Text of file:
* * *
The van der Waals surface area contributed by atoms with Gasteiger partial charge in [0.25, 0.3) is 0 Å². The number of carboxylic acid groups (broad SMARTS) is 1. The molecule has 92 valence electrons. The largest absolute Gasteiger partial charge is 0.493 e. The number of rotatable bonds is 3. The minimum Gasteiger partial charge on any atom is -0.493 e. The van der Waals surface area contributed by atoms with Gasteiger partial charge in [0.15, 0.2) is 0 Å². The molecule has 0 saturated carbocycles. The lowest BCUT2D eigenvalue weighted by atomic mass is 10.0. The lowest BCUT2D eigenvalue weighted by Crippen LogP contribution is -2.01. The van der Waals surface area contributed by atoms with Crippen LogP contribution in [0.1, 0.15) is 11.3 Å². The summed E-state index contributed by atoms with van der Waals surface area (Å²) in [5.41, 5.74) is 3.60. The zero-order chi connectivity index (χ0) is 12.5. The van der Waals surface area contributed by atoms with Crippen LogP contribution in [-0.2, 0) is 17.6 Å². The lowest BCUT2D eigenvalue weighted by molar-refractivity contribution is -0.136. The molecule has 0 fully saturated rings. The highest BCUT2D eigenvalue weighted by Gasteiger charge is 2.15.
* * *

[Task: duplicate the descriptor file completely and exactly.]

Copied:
The van der Waals surface area contributed by atoms with Gasteiger partial charge in [0.25, 0.3) is 0 Å². The number of carboxylic acid groups (broad SMARTS) is 1. The molecule has 92 valence electrons. The largest absolute Gasteiger partial charge is 0.493 e. The number of rotatable bonds is 3. The minimum Gasteiger partial charge on any atom is -0.493 e. The van der Waals surface area contributed by atoms with Gasteiger partial charge in [0.15, 0.2) is 0 Å². The molecule has 0 saturated carbocycles. The lowest BCUT2D eigenvalue weighted by atomic mass is 10.0. The lowest BCUT2D eigenvalue weighted by Crippen LogP contribution is -2.01. The van der Waals surface area contributed by atoms with Crippen LogP contribution in [0.1, 0.15) is 11.3 Å². The summed E-state index contributed by atoms with van der Waals surface area (Å²) in [5.41, 5.74) is 3.60. The zero-order chi connectivity index (χ0) is 12.5. The van der Waals surface area contributed by atoms with Crippen LogP contribution in [-0.2, 0) is 17.6 Å². The lowest BCUT2D eigenvalue weighted by molar-refractivity contribution is -0.136. The molecule has 0 fully saturated rings. The highest BCUT2D eigenvalue weighted by Gasteiger charge is 2.15.